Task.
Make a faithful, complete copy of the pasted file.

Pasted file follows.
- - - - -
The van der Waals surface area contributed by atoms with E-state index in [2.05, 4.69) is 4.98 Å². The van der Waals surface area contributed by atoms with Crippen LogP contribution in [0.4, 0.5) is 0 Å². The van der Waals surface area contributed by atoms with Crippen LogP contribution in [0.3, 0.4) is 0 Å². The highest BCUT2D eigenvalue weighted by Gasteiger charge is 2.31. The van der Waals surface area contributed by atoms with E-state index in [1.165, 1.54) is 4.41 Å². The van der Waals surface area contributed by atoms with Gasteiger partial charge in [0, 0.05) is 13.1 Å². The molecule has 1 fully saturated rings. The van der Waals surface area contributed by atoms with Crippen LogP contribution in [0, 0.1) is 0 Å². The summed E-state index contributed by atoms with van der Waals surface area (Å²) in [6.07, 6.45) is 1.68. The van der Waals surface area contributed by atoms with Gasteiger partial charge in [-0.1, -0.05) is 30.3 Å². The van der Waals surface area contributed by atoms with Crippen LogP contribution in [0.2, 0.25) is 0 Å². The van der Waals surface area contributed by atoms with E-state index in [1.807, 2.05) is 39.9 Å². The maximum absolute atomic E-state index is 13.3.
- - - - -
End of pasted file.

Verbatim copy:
The van der Waals surface area contributed by atoms with E-state index in [2.05, 4.69) is 4.98 Å². The van der Waals surface area contributed by atoms with Crippen LogP contribution in [0.4, 0.5) is 0 Å². The van der Waals surface area contributed by atoms with Crippen LogP contribution in [0.3, 0.4) is 0 Å². The highest BCUT2D eigenvalue weighted by Gasteiger charge is 2.31. The van der Waals surface area contributed by atoms with E-state index in [1.165, 1.54) is 4.41 Å². The van der Waals surface area contributed by atoms with Gasteiger partial charge in [0, 0.05) is 13.1 Å². The molecule has 1 fully saturated rings. The van der Waals surface area contributed by atoms with Crippen LogP contribution in [0, 0.1) is 0 Å². The summed E-state index contributed by atoms with van der Waals surface area (Å²) in [6.07, 6.45) is 1.68. The van der Waals surface area contributed by atoms with Gasteiger partial charge in [-0.1, -0.05) is 30.3 Å². The van der Waals surface area contributed by atoms with Crippen LogP contribution in [0.2, 0.25) is 0 Å². The van der Waals surface area contributed by atoms with E-state index in [1.807, 2.05) is 39.9 Å². The maximum absolute atomic E-state index is 13.3.